The Sun News


  • Planned demolition of mosques causes tension

From WOLE BALOGUN, Ado-Ekiti    

On Tuesday, April 4, 2017, some angry Muslim youths disrupted free-flow of economic activities when they marched on streets of Ado-Ekiti, Ekiti State capital, to protest what they alleged as attempt to oppress the Muslim community. They were protesting against the notice, handed out by government, to demolish a mosque built inside the NIPCO Petrol Station, Adebayo Road.
Apparently as part of efforts to bring sanity to the chaotic situation with which sites of some petrol stations in the state have been approved which endanger life and property, the Ministry of Lands and Housing, on Monday, April 3, marked the mosque, with seating capacity of 500 worshippers, for demolition. It explained that worshippers coming there could be infected with cancer through the radioactive emission of the fuel in the station and are also prone to harm in the event of a possible fire-outbreak.
Earlier, government had withdrawn licenses and taken possession of some petrol stations cited in residential, business and school areas.
The government took the decisions following the recent fire outbreak in a petrol station, Strive Energy, in Oja-Oba area of the state capital, which razed shops, buildings and destroyed wares of 21 shop owners. Eighteen out of them were compensated by the petrol dealer.
he development generated controversy with conflicting views from varying quarters, particularly politicians. They alleged that Governor Ayodele Fayose was fighting his perceived political foes ahead of the 2018 governorship poll. Muslims faithful also decried alleged deliberate plot to oppress the Muslim community while oil marketers appealed to government to sheath the sword.
Commissioner for Lands and Housing, Mr.   Taiwo Otitoju, explained rationale behind government’s action: “The government wants to make whoever comes to a fuel station to be as safe as possible. What the government is saying is that it is not safe to have a place of worship inside a petrol filling station, whether a church, a mosque or even a shrine.
“The reason behind the move is the recent fire outbreak at a petrol filling station in Ado-Ekiti. We want to ensure that there are as few people converging at or around petrol stations as possible. With a church or a mosque at a station, the tendency is for people to gather there from time to time and it is not safe. So it is for the safety and security of the people of the state.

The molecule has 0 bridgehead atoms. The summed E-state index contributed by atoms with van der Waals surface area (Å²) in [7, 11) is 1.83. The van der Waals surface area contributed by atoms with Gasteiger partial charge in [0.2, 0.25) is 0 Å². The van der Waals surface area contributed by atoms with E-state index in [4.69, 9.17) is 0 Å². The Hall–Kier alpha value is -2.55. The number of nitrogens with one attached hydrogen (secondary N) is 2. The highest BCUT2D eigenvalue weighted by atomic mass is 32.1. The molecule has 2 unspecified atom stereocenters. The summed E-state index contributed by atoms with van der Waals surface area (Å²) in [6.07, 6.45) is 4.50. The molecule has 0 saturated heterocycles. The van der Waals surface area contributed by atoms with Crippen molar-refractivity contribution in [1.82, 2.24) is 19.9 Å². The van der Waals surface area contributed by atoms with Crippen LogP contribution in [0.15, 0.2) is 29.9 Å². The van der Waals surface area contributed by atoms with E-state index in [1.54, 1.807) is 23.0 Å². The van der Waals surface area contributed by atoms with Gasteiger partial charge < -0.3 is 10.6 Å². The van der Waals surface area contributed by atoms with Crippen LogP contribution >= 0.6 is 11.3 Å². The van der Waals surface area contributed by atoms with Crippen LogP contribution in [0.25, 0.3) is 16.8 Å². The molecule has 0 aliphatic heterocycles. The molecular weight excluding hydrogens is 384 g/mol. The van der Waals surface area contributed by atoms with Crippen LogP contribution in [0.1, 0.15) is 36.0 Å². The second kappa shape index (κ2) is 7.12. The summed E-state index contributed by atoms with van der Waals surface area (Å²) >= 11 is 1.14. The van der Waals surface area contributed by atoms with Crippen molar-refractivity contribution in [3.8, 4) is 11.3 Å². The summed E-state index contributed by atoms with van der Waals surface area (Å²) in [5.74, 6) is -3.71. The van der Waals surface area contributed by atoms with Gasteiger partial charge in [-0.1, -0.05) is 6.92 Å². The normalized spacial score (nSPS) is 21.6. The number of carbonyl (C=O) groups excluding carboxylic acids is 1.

“We have to notify the people affected and we have done that. It is also noteworthy that these people applied for the construction of petrol filling stations and building a place of worship there may not be necessary. Yes, there could be offices to service the station and a few other concerns but not a worship place.”
But the angry youths, who protested under the umbrella of National Council of Muslim Youths Organisations (NACOMYO), insisted that government has other intentions beyond protecting lives for planning to demolish the mosque. They said that the mosque was built by a petrol dealer, Alhaji Suleman Akinbami, within the premises of his petrol station and donated to Muslim community as a religious obligation.
They marched from the Central Mosque at Oja Oba to Odo Ado to brief the Chief Imam of Ekiti State, Alhaji Jamiu Kewulere, before taking a detour and moved to the palace of Ewi of Ado-Ekiti, Oba Rufus Adeyemo Adejugbe, and to Adebayo Road, where the mosque was located.
The Chief Imam assured the youths that he would continue to liaise with government for peaceful resolution of the issue: “Islam is a religion of peace and we have respect for leadership. I beg that you allow the Muslim leaders to look into this matter. We do not want you to take laws into your hands, because this state belongs to all of us.
“We are going to meet with the governor to actually get the true position of things. We will do all that we need to do for peaceful resolution of this issue.”
Faulting government’s reasons for the demolition, the Coordinator of NACOMYO in Ekiti, Tajudeen Ahmed, said: “The proposed demolition is curious and we see it as an attempt to further oppress us. We are not violent people and we believe in leadership. We want to plead with Governor Fayose to reverse this action. How can a mosque located behind a petrol station constitute a health hazard to worshippers?
“Besides, it has been in existence for over a decade and if it can affect the worshippers, what would then happen to those selling the product? If truly this issue is not having political undertone, why did the government fail to issue requisite notices? Islam is not a riotous organisation, we will continue to dialogue but this action is worrisome.”